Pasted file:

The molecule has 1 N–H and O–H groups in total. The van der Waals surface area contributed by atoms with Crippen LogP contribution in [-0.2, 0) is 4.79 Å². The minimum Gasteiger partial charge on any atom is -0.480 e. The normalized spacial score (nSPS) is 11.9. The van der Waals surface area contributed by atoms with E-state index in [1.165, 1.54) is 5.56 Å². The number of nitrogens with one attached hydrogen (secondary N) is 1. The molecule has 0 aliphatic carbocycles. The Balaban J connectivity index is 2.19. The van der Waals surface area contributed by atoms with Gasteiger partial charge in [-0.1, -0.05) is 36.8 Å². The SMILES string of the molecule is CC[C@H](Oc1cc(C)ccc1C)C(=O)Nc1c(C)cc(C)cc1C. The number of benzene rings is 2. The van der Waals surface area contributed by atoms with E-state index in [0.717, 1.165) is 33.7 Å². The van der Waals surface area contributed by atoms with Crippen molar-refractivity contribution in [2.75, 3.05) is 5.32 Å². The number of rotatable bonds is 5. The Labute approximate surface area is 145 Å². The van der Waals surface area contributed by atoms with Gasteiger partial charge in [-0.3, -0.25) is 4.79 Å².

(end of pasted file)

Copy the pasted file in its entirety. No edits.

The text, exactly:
The molecule has 1 N–H and O–H groups in total. The van der Waals surface area contributed by atoms with Crippen LogP contribution in [-0.2, 0) is 4.79 Å². The minimum Gasteiger partial charge on any atom is -0.480 e. The normalized spacial score (nSPS) is 11.9. The van der Waals surface area contributed by atoms with E-state index in [1.165, 1.54) is 5.56 Å². The number of nitrogens with one attached hydrogen (secondary N) is 1. The molecule has 0 aliphatic carbocycles. The Balaban J connectivity index is 2.19. The van der Waals surface area contributed by atoms with Gasteiger partial charge in [-0.1, -0.05) is 36.8 Å². The SMILES string of the molecule is CC[C@H](Oc1cc(C)ccc1C)C(=O)Nc1c(C)cc(C)cc1C. The number of benzene rings is 2. The van der Waals surface area contributed by atoms with E-state index in [0.717, 1.165) is 33.7 Å². The van der Waals surface area contributed by atoms with Crippen molar-refractivity contribution in [2.75, 3.05) is 5.32 Å². The number of rotatable bonds is 5. The Labute approximate surface area is 145 Å². The van der Waals surface area contributed by atoms with Gasteiger partial charge in [-0.3, -0.25) is 4.79 Å².